Thursday morning we did a little computer work, then set off north (after acquiring another baguette from the port captain). Climbing towards the summit of the Canal de Bourgogne, we spied a splendid castle on the hill in the distance. From our tour last Saturday with Marianne and Jean-Pierre, we knew we were looking at Châteauneuf, on the official list of the most beautiful villages in France. At each of the next seven locks I’d grab the camera and burn through another dozen photos of this amazingly picturesque hilltop village.
And then, as we pulled into Vandenesse-en-Auxois, we spied a big, black iron hull with white and blue trim, which meant only one thing; Tom and Lou of the converted 1906 barge Herkelina were in town! We had barely finished tying off to the quai when they rode up on their bikes. We met Tom and Lou last autumn in Montargis on the Canal de Briare. It was a classic “floating village” reunion; they are traveling south on the Burgundy Canal, we’re heading north, so we exchanged notes on what to see and where to shop. They are really fun to hang out with; the éclusier stopped by and asked “ça va bien?” (things going well?) and Tom replied, “Non, en fait, notre bateau coule” (no, actually, our boat is sinking), all while acting very nonchalant. Just love the English sense of humor.
Herkelina’s prop shaft sprung a leak last week, and the person who did the conversion from cargo barge to liveaboard several decades ago had just poured cement around the prop shaft instead of properly welding everything into place. And over time things rusted (cement is corrosive to steel), so Tom has spent the past week alternately driving the boat and carrying buckets of water up and over the side. Fortunately, Herkelina is about 23 meters (75 feet) long and weighs 65 tons, so she’ll take a while to actually sink. He didn’t seem too put out by the whole situation, but he sure gave the éclusier a start!
Friday morning we jumped on the bikes and rode (ok, walked) up the steep hill to the Châteauneuf village. While it’s absolutely beautiful, the official “beautiful villages of France” designation is also a death sentence to these small villages. According to our French friends in Dijon, the sequence is as follows: a village gets put on the “beautiful villages” list; lots of tourists show up; the boulanger, boucher, and épicier discover that it’s more lucrative to sell souvenirs and overpriced coffee and ice cream than bake bread, sell meat, or run a small grocery store. Meanwhile, visitors want to buy vacation homes in these beautiful towns, so they bid up the property values. After a few years, the full-time residents have left (because there are no longer any bakers, butchers or grocers), and the housing values have jumped, making it lucrative to sell. So you end up with a village of mostly empty vacation homes, only a handful of permanent residents, and no services; the secondary effects of good intentions.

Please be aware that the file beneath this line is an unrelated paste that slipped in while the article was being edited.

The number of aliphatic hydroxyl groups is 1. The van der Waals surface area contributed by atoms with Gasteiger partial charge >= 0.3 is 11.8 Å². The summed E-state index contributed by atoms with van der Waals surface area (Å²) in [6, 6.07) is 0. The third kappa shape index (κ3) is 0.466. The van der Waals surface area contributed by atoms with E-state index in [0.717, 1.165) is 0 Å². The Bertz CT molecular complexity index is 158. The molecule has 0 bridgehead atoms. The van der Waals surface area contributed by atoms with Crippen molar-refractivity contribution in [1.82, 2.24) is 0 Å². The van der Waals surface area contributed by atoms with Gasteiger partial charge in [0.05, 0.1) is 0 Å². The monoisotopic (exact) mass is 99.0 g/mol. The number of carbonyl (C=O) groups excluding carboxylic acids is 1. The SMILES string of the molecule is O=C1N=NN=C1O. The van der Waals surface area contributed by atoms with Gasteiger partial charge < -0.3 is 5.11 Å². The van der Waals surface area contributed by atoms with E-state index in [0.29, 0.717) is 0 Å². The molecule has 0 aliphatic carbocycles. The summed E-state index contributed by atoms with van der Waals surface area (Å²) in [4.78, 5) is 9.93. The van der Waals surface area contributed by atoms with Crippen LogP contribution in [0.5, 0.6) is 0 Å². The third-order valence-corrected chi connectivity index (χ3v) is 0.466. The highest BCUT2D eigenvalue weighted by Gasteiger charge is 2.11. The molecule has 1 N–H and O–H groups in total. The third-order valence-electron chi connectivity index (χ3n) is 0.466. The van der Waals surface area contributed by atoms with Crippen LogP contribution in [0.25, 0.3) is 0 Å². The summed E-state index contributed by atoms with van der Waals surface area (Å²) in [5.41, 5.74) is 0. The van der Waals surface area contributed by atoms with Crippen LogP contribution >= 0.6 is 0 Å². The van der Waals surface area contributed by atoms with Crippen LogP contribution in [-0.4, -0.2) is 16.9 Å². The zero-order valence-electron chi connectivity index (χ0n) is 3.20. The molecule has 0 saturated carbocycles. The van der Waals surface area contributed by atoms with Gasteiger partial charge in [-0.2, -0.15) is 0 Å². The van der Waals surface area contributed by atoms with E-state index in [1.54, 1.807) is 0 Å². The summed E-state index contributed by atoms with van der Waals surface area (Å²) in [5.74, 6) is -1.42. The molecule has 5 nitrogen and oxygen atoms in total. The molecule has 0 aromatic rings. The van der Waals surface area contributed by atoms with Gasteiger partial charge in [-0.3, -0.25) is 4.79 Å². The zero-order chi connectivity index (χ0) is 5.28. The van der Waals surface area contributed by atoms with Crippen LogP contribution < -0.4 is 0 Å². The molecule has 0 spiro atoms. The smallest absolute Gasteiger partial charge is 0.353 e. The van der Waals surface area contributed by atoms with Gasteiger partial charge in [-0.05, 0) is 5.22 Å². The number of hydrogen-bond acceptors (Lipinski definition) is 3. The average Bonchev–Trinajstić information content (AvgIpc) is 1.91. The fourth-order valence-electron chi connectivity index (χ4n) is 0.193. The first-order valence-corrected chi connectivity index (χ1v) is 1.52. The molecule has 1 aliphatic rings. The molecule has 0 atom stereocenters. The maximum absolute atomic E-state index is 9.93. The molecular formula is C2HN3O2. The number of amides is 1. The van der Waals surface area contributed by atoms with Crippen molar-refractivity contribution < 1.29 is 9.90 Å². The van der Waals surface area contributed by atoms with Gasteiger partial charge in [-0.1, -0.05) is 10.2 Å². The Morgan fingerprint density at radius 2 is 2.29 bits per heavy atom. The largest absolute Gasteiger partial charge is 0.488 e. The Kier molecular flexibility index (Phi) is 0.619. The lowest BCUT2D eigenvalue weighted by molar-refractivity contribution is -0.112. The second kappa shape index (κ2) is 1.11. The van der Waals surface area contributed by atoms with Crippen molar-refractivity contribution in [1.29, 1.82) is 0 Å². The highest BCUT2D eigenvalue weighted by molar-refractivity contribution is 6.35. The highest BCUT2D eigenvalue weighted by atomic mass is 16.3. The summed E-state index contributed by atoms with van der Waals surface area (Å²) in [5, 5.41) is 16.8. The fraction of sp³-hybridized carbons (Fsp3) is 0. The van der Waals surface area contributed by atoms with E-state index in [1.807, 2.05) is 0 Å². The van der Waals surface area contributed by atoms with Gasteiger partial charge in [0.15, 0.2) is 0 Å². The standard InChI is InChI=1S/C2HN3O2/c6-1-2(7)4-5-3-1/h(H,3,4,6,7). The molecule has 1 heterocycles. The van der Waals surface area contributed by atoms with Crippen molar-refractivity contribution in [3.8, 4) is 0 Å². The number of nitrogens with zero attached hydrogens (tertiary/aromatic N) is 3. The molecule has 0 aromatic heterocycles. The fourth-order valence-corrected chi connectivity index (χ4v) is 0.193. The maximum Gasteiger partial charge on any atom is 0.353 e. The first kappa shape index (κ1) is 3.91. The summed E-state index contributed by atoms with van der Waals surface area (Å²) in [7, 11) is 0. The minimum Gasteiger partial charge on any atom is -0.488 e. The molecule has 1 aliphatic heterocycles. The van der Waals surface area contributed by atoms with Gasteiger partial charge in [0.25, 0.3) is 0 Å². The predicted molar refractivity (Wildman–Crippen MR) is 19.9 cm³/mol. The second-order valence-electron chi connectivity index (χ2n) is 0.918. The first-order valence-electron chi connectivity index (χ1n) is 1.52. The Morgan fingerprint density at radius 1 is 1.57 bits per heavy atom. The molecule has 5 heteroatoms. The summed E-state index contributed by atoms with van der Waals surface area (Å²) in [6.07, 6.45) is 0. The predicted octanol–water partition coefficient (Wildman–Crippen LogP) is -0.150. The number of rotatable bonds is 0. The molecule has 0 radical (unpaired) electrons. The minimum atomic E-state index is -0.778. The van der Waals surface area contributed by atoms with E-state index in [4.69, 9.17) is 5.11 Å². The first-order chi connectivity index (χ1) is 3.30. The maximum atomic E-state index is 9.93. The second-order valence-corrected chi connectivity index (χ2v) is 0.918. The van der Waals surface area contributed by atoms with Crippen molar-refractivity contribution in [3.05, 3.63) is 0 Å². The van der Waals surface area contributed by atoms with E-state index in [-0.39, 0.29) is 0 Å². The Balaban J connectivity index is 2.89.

Friday evening we hosted Tom and Lou and their friend John (as a former submariner for the Swedish navy he was well-equipped to help carry buckets of water while Tom drove the slowly sinking Herkelina) for a happy hour on Après Ski. This was only the second time that five people have all fit onto the top deck of our boat, and it took a lot of ingenuity and creative seating adjustments to make it all happen. It’s a shame we’re all headed in opposite directions, we just adore our time with the Herkelina gang.
Saturday it was time for the big 3.3km tunnel. We went up the last 8 locks of the Burgundy Canal’s southern section to the summit pound at Pouilly-en-Auxois; from here it’s 113 locks downhill all the way to Migennes two weeks from now. The tunnel is very safe but I’ll be the first to admit that it’s a little weird to be driving a boat deep underground in a passage constructed 180 years ago. The brickwork has little stalactites dropping from many of the seams and the air in the center of the tunnel was quite foggy. Strangely, the overhead lights only worked in the first half of the tunnel! Passing out of the lit part, the end of the tunnel was still over a mile away and barely visible. We turned on all our interior lights as well as a handheld spotlight. Everything was fine, but definitely a bit spooky.
Saturday evening we hosted Marianne and Jean-Pierre on Après Ski for a home-cooked meal. Nominally, we hosted our friends from Dijon, but they arrived with a small arsenal of food, dishes and cooking utensils. We enjoyed a lovely aperitif of Champagne on the deck of the boat, watching the evening sky slowly turn colors. Heather served her salmon-and-goat-cheese pasta, but the real star off the evening was Jean-Pierre’s café gourmand.
Jean-Pierre happens to be a professional cook — that’s right, Heather made dinner for a real French chef! He has studied all the cooking disciplines, the production of food and different items around France, and having grown up in a Boulangerie has incredible knowledge about bread and baking. Café gourmand is a selection of very tiny desserts, giving you the opportunity to try several diffent things. Jean-Pierre made pistachio crème brûlée (he brought his own torch), chocolate mouse, petit pastries with freshly-picked currants, almond cookies and fruit salad. We finished off the evening with delicious Rooibos tea. We really enjoyed our evening, so delighted to see our friends from Dijon again!
Spring 2012 Week 6 Numbers:
- Kilometers: 52
- Locks: 49
- Engine Hours: 16
- Cost of Moorings: 6.80 euros
Spring 2012 Total Numbers:
- Kilometers: 554
- Locks: 201
- Engine Hours: 109
- Cost of Moorings: 163.60 euros